updated 9 nov 2016

Ganyisa comprises both a rural town and a district in the Vryburg district. It is situated abut 70 kilometres north-west of Vryburg, at the source of the Ganyesa spruit, which has now dried up. These are no perennial streams in the region, and most are small tributaries of the Molopo river.  Ganyisa is the main town of the Barolong boo Mariba. This faction of the Barolong split away from the larger Barolong community at Kuruman (Kudumane) in about 1765 under kgosi Motsware.  They are sometimes referred to as the western baRolong. They were able to live as pastoralists and hunters, but agricultural opportunities were limited. Being close to modern Botswana the Barolong boo Mariba participated in the long distance Kalahari trade, particularly in ostrich feathers.  This placed them in competition with Kora traders, and there was some friction between them in the latter decades of the nineteenth century.

Map showing Taung District & Vryburg District  

 When the British colonised  Bechuanaland in 1886, Ganyisa was designated a Native Reserve, and the Barolong boo Mariba had to pay taxes to the British authorities. In the late 1950s the extent of the Ganyesa reserve was estimated to be 12,858 sq, miles. They were able to avoid the harsher aspects of colonial rule as they were able to pursue "alternative economic opportunities of long distance trading and transport riding, and …to utilise the hunting and grazing grounds of the [Bechuanaland} Protectorate".[1]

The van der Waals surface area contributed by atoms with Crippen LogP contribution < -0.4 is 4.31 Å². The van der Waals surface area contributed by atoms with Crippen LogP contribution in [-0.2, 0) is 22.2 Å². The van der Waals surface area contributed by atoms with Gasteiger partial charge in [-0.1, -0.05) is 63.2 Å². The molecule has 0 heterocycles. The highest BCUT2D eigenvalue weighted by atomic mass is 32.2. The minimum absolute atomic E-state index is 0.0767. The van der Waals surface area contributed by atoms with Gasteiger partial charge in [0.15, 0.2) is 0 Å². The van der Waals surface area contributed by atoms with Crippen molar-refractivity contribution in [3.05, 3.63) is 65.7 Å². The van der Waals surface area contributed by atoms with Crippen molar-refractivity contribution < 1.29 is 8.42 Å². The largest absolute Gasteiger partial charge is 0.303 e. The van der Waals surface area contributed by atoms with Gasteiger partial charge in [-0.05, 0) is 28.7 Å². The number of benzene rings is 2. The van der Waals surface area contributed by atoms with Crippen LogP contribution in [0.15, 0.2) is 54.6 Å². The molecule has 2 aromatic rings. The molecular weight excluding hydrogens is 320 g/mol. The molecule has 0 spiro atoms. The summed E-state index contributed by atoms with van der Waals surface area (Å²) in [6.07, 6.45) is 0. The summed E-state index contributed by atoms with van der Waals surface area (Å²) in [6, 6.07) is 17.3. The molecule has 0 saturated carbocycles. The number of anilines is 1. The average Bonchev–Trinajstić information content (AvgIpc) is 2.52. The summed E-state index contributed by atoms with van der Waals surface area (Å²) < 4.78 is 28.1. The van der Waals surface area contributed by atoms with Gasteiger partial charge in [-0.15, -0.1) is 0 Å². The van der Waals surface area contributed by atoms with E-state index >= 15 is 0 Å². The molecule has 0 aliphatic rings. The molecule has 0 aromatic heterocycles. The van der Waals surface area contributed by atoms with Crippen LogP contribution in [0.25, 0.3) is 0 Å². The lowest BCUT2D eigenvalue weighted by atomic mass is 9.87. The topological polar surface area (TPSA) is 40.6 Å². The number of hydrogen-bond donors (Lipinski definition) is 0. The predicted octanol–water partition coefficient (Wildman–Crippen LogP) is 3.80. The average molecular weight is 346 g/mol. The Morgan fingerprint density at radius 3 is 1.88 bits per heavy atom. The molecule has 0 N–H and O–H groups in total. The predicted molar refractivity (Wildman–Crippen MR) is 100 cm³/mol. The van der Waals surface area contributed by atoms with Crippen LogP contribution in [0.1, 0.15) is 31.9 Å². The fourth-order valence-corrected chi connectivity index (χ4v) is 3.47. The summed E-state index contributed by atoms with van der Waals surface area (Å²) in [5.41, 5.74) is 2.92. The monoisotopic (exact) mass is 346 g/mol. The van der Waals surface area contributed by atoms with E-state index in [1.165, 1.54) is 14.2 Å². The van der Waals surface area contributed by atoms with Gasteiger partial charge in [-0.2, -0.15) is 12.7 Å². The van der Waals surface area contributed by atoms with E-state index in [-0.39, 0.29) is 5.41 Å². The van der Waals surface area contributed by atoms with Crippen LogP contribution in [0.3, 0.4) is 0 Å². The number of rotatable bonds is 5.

There are several villages close by, which were under the control of the traditional leaders based at Ganyesa. These include Phothle, Kgokole, Tlapeng, and Seopitse. The current population of Ganyesa district is about 15-20,000. In March 2009, Ganyisa was struck by protest action by the residents over poor service delivery. About 30 residents were arrested for blockading roads around the town.     

[1] K. Shillington, The Colonisation  of the Southern Tswana, 1870-1900, (Ravan Press, Johannesburg, 1985, p. 241.

South Africa's North-West province: A Guide to its History and Heritage. © 2017

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